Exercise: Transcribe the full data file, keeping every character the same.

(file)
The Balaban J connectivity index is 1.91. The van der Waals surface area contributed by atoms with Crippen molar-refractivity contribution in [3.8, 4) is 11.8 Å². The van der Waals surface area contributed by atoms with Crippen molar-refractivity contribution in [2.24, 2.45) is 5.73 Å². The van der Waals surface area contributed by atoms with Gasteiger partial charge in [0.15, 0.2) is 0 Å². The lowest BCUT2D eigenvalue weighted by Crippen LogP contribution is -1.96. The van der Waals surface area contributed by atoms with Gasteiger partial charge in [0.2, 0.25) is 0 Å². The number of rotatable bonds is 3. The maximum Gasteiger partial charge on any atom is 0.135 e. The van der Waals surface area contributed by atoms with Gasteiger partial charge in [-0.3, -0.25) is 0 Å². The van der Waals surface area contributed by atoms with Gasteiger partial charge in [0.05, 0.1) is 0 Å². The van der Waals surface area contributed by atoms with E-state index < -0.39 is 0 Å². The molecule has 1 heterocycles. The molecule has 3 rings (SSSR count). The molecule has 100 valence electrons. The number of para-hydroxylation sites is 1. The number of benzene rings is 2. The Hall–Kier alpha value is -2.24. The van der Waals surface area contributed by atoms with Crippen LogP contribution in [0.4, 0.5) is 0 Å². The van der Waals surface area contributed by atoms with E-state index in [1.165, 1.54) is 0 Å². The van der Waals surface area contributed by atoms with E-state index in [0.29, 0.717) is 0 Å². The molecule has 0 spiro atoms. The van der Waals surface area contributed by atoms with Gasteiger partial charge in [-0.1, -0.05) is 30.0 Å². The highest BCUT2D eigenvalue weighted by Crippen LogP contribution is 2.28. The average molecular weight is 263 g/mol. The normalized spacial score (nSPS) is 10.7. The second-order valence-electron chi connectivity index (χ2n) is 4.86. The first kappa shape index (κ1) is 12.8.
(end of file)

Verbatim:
The Balaban J connectivity index is 1.91. The van der Waals surface area contributed by atoms with Crippen molar-refractivity contribution in [3.8, 4) is 11.8 Å². The van der Waals surface area contributed by atoms with Crippen molar-refractivity contribution in [2.24, 2.45) is 5.73 Å². The van der Waals surface area contributed by atoms with Gasteiger partial charge in [0.15, 0.2) is 0 Å². The lowest BCUT2D eigenvalue weighted by Crippen LogP contribution is -1.96. The van der Waals surface area contributed by atoms with Gasteiger partial charge in [0.2, 0.25) is 0 Å². The number of rotatable bonds is 3. The maximum Gasteiger partial charge on any atom is 0.135 e. The van der Waals surface area contributed by atoms with Gasteiger partial charge in [-0.3, -0.25) is 0 Å². The van der Waals surface area contributed by atoms with Gasteiger partial charge in [0.05, 0.1) is 0 Å². The van der Waals surface area contributed by atoms with E-state index < -0.39 is 0 Å². The molecule has 1 heterocycles. The molecule has 3 rings (SSSR count). The molecule has 100 valence electrons. The number of para-hydroxylation sites is 1. The number of benzene rings is 2. The Hall–Kier alpha value is -2.24. The van der Waals surface area contributed by atoms with Crippen LogP contribution in [0.4, 0.5) is 0 Å². The van der Waals surface area contributed by atoms with E-state index in [1.165, 1.54) is 0 Å². The van der Waals surface area contributed by atoms with E-state index in [0.29, 0.717) is 0 Å². The molecule has 0 spiro atoms. The van der Waals surface area contributed by atoms with Gasteiger partial charge in [-0.1, -0.05) is 30.0 Å². The highest BCUT2D eigenvalue weighted by Crippen LogP contribution is 2.28. The average molecular weight is 263 g/mol. The normalized spacial score (nSPS) is 10.7. The second-order valence-electron chi connectivity index (χ2n) is 4.86. The first kappa shape index (κ1) is 12.8.